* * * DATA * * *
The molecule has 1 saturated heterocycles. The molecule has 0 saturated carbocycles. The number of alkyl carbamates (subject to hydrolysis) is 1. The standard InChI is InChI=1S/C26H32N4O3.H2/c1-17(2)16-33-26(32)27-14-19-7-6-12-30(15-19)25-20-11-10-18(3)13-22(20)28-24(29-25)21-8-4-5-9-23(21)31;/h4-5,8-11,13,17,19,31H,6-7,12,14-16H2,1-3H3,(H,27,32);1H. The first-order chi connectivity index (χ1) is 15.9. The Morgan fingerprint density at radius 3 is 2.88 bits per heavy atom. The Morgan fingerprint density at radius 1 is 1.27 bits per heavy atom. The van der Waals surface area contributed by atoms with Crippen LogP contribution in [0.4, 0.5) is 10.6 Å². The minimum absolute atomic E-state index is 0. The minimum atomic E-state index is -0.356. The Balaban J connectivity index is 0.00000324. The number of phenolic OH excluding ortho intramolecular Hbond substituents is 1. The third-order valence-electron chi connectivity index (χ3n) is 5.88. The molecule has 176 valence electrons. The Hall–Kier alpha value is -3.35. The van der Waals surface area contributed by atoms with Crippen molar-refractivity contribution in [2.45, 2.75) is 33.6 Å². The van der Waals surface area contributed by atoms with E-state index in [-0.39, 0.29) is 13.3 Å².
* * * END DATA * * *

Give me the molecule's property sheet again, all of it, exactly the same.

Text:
The molecule has 1 saturated heterocycles. The molecule has 0 saturated carbocycles. The number of alkyl carbamates (subject to hydrolysis) is 1. The standard InChI is InChI=1S/C26H32N4O3.H2/c1-17(2)16-33-26(32)27-14-19-7-6-12-30(15-19)25-20-11-10-18(3)13-22(20)28-24(29-25)21-8-4-5-9-23(21)31;/h4-5,8-11,13,17,19,31H,6-7,12,14-16H2,1-3H3,(H,27,32);1H. The first-order chi connectivity index (χ1) is 15.9. The Morgan fingerprint density at radius 3 is 2.88 bits per heavy atom. The Morgan fingerprint density at radius 1 is 1.27 bits per heavy atom. The van der Waals surface area contributed by atoms with Crippen LogP contribution in [0.4, 0.5) is 10.6 Å². The minimum absolute atomic E-state index is 0. The minimum atomic E-state index is -0.356. The Balaban J connectivity index is 0.00000324. The number of phenolic OH excluding ortho intramolecular Hbond substituents is 1. The third-order valence-electron chi connectivity index (χ3n) is 5.88. The molecule has 176 valence electrons. The Hall–Kier alpha value is -3.35. The van der Waals surface area contributed by atoms with Crippen molar-refractivity contribution in [2.45, 2.75) is 33.6 Å². The van der Waals surface area contributed by atoms with E-state index in [-0.39, 0.29) is 13.3 Å².